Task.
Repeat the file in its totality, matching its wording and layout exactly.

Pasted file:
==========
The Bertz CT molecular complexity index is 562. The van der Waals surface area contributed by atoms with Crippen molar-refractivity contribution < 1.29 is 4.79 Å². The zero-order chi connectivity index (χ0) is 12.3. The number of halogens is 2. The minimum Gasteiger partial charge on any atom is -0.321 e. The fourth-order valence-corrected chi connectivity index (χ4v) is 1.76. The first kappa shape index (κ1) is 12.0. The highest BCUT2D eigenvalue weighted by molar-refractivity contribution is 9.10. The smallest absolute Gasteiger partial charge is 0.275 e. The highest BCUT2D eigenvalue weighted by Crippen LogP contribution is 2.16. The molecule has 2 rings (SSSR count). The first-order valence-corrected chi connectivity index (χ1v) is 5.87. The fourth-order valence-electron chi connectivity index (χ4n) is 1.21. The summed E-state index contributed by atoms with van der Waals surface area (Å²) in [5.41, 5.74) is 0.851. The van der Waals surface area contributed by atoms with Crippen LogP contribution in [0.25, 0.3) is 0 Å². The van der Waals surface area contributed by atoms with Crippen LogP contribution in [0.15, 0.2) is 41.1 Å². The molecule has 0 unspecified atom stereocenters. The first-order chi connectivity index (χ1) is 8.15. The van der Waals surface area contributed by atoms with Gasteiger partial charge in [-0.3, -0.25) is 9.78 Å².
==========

The Bertz CT molecular complexity index is 562. The van der Waals surface area contributed by atoms with Crippen molar-refractivity contribution < 1.29 is 4.79 Å². The zero-order chi connectivity index (χ0) is 12.3. The number of halogens is 2. The minimum Gasteiger partial charge on any atom is -0.321 e. The fourth-order valence-corrected chi connectivity index (χ4v) is 1.76. The first kappa shape index (κ1) is 12.0. The highest BCUT2D eigenvalue weighted by molar-refractivity contribution is 9.10. The smallest absolute Gasteiger partial charge is 0.275 e. The highest BCUT2D eigenvalue weighted by Crippen LogP contribution is 2.16. The molecule has 2 rings (SSSR count). The first-order valence-corrected chi connectivity index (χ1v) is 5.87. The fourth-order valence-electron chi connectivity index (χ4n) is 1.21. The summed E-state index contributed by atoms with van der Waals surface area (Å²) in [5.41, 5.74) is 0.851. The van der Waals surface area contributed by atoms with Crippen LogP contribution in [0.25, 0.3) is 0 Å². The van der Waals surface area contributed by atoms with Crippen LogP contribution in [0.15, 0.2) is 41.1 Å². The molecule has 0 unspecified atom stereocenters. The first-order chi connectivity index (χ1) is 8.15. The van der Waals surface area contributed by atoms with Gasteiger partial charge in [-0.3, -0.25) is 9.78 Å².